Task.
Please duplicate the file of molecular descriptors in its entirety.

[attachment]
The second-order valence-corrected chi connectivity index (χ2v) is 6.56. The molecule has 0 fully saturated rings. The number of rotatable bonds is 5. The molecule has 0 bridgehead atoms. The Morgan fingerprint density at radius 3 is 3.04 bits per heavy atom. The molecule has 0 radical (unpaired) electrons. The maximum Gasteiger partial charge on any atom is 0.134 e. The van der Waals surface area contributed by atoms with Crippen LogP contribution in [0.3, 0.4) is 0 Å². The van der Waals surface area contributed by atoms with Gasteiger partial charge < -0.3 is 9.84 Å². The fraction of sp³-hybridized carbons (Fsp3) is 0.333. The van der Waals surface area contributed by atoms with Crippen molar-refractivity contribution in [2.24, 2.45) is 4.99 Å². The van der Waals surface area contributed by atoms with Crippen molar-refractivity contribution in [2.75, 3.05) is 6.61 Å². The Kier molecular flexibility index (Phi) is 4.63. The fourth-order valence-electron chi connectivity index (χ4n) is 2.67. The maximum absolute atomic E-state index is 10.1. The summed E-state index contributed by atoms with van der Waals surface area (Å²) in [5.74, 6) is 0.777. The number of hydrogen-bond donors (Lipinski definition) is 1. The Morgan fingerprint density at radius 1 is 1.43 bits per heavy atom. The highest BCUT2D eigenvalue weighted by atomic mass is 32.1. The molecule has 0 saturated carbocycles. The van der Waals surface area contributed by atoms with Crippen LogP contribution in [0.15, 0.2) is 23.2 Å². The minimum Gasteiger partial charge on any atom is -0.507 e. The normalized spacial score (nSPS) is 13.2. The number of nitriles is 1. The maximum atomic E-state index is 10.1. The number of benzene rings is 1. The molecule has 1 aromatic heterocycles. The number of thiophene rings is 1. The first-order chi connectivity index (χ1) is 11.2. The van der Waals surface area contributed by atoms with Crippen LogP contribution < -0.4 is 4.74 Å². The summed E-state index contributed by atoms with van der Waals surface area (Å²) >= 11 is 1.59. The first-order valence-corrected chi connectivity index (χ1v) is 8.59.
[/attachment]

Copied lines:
The second-order valence-corrected chi connectivity index (χ2v) is 6.56. The molecule has 0 fully saturated rings. The number of rotatable bonds is 5. The molecule has 0 bridgehead atoms. The Morgan fingerprint density at radius 3 is 3.04 bits per heavy atom. The molecule has 0 radical (unpaired) electrons. The maximum Gasteiger partial charge on any atom is 0.134 e. The van der Waals surface area contributed by atoms with Crippen LogP contribution in [0.3, 0.4) is 0 Å². The van der Waals surface area contributed by atoms with Gasteiger partial charge < -0.3 is 9.84 Å². The fraction of sp³-hybridized carbons (Fsp3) is 0.333. The van der Waals surface area contributed by atoms with Crippen molar-refractivity contribution in [2.24, 2.45) is 4.99 Å². The van der Waals surface area contributed by atoms with Crippen molar-refractivity contribution in [2.75, 3.05) is 6.61 Å². The Kier molecular flexibility index (Phi) is 4.63. The fourth-order valence-electron chi connectivity index (χ4n) is 2.67. The maximum absolute atomic E-state index is 10.1. The summed E-state index contributed by atoms with van der Waals surface area (Å²) in [5.74, 6) is 0.777. The number of hydrogen-bond donors (Lipinski definition) is 1. The Morgan fingerprint density at radius 1 is 1.43 bits per heavy atom. The highest BCUT2D eigenvalue weighted by atomic mass is 32.1. The molecule has 0 saturated carbocycles. The van der Waals surface area contributed by atoms with Crippen LogP contribution in [0.15, 0.2) is 23.2 Å². The minimum Gasteiger partial charge on any atom is -0.507 e. The normalized spacial score (nSPS) is 13.2. The number of nitriles is 1. The maximum atomic E-state index is 10.1. The number of benzene rings is 1. The molecule has 1 aromatic heterocycles. The number of thiophene rings is 1. The first-order chi connectivity index (χ1) is 11.2. The van der Waals surface area contributed by atoms with Crippen LogP contribution < -0.4 is 4.74 Å². The summed E-state index contributed by atoms with van der Waals surface area (Å²) >= 11 is 1.59. The first-order valence-corrected chi connectivity index (χ1v) is 8.59.